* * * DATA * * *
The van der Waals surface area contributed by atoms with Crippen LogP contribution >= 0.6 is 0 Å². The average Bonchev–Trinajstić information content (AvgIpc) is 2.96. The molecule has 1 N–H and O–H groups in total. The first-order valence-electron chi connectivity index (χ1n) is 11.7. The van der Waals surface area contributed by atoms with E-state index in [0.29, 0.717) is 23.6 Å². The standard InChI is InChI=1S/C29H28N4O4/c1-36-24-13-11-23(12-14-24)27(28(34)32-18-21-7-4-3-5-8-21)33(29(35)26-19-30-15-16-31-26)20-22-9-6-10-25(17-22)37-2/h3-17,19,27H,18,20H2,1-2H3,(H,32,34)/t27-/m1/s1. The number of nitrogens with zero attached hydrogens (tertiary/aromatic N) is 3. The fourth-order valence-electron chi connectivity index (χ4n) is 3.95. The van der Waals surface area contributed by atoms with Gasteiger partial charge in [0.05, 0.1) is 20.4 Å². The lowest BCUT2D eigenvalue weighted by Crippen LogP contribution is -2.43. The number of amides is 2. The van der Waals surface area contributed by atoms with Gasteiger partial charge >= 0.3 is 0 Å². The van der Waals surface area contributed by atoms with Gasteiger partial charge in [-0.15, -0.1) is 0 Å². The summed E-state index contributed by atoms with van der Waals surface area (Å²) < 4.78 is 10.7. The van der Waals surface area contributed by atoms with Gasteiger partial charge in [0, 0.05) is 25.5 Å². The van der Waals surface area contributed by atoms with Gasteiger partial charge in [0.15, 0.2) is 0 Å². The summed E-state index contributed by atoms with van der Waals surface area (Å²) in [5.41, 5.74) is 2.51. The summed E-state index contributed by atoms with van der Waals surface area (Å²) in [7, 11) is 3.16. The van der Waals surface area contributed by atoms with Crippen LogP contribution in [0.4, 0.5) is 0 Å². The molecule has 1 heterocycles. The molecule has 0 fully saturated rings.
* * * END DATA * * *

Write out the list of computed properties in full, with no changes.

The van der Waals surface area contributed by atoms with Crippen LogP contribution >= 0.6 is 0 Å². The average Bonchev–Trinajstić information content (AvgIpc) is 2.96. The molecule has 1 N–H and O–H groups in total. The first-order valence-electron chi connectivity index (χ1n) is 11.7. The van der Waals surface area contributed by atoms with E-state index in [0.29, 0.717) is 23.6 Å². The standard InChI is InChI=1S/C29H28N4O4/c1-36-24-13-11-23(12-14-24)27(28(34)32-18-21-7-4-3-5-8-21)33(29(35)26-19-30-15-16-31-26)20-22-9-6-10-25(17-22)37-2/h3-17,19,27H,18,20H2,1-2H3,(H,32,34)/t27-/m1/s1. The number of nitrogens with zero attached hydrogens (tertiary/aromatic N) is 3. The fourth-order valence-electron chi connectivity index (χ4n) is 3.95. The van der Waals surface area contributed by atoms with Gasteiger partial charge in [0.05, 0.1) is 20.4 Å². The lowest BCUT2D eigenvalue weighted by Crippen LogP contribution is -2.43. The number of amides is 2. The van der Waals surface area contributed by atoms with Gasteiger partial charge >= 0.3 is 0 Å². The van der Waals surface area contributed by atoms with Gasteiger partial charge in [-0.15, -0.1) is 0 Å². The summed E-state index contributed by atoms with van der Waals surface area (Å²) < 4.78 is 10.7. The van der Waals surface area contributed by atoms with Gasteiger partial charge in [0, 0.05) is 25.5 Å². The van der Waals surface area contributed by atoms with Gasteiger partial charge in [0.15, 0.2) is 0 Å². The summed E-state index contributed by atoms with van der Waals surface area (Å²) in [5.41, 5.74) is 2.51. The summed E-state index contributed by atoms with van der Waals surface area (Å²) in [7, 11) is 3.16. The van der Waals surface area contributed by atoms with Crippen LogP contribution in [0.4, 0.5) is 0 Å². The molecule has 1 heterocycles. The molecule has 0 fully saturated rings.